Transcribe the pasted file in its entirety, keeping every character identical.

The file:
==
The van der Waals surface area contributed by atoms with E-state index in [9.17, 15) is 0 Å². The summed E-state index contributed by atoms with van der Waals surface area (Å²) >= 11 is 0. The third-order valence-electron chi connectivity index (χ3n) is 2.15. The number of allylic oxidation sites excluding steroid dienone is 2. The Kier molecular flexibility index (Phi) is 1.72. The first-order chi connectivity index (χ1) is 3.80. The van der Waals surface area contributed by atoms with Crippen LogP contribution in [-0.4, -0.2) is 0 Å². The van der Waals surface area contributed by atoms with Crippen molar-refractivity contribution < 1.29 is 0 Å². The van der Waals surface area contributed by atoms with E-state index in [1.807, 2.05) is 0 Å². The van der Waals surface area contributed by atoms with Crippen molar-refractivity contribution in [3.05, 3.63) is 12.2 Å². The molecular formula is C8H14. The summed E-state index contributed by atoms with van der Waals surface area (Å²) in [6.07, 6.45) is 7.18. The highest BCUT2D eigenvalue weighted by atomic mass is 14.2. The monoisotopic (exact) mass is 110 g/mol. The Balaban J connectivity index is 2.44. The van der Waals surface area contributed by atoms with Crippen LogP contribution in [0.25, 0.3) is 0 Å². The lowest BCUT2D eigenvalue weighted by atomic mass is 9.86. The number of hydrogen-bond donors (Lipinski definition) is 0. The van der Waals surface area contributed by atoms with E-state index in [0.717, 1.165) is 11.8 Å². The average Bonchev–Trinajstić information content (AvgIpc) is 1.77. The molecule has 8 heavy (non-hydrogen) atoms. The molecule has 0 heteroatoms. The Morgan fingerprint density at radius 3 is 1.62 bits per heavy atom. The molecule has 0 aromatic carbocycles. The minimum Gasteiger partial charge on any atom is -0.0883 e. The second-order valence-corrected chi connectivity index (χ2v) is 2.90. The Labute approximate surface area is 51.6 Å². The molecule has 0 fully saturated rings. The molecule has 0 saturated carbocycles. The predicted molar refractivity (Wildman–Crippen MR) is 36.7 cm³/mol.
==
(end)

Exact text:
The van der Waals surface area contributed by atoms with E-state index in [9.17, 15) is 0 Å². The summed E-state index contributed by atoms with van der Waals surface area (Å²) >= 11 is 0. The third-order valence-electron chi connectivity index (χ3n) is 2.15. The number of allylic oxidation sites excluding steroid dienone is 2. The Kier molecular flexibility index (Phi) is 1.72. The first-order chi connectivity index (χ1) is 3.80. The van der Waals surface area contributed by atoms with Crippen LogP contribution in [-0.4, -0.2) is 0 Å². The van der Waals surface area contributed by atoms with Crippen molar-refractivity contribution < 1.29 is 0 Å². The van der Waals surface area contributed by atoms with E-state index in [1.807, 2.05) is 0 Å². The van der Waals surface area contributed by atoms with Crippen molar-refractivity contribution in [3.05, 3.63) is 12.2 Å². The molecular formula is C8H14. The summed E-state index contributed by atoms with van der Waals surface area (Å²) in [6.07, 6.45) is 7.18. The highest BCUT2D eigenvalue weighted by atomic mass is 14.2. The monoisotopic (exact) mass is 110 g/mol. The Balaban J connectivity index is 2.44. The van der Waals surface area contributed by atoms with Crippen LogP contribution in [0.25, 0.3) is 0 Å². The lowest BCUT2D eigenvalue weighted by atomic mass is 9.86. The number of hydrogen-bond donors (Lipinski definition) is 0. The van der Waals surface area contributed by atoms with E-state index in [0.717, 1.165) is 11.8 Å². The average Bonchev–Trinajstić information content (AvgIpc) is 1.77. The molecule has 8 heavy (non-hydrogen) atoms. The molecule has 0 heteroatoms. The Morgan fingerprint density at radius 3 is 1.62 bits per heavy atom. The molecule has 0 aromatic carbocycles. The minimum Gasteiger partial charge on any atom is -0.0883 e. The second-order valence-corrected chi connectivity index (χ2v) is 2.90. The Labute approximate surface area is 51.6 Å². The molecule has 0 fully saturated rings. The molecule has 0 saturated carbocycles. The predicted molar refractivity (Wildman–Crippen MR) is 36.7 cm³/mol.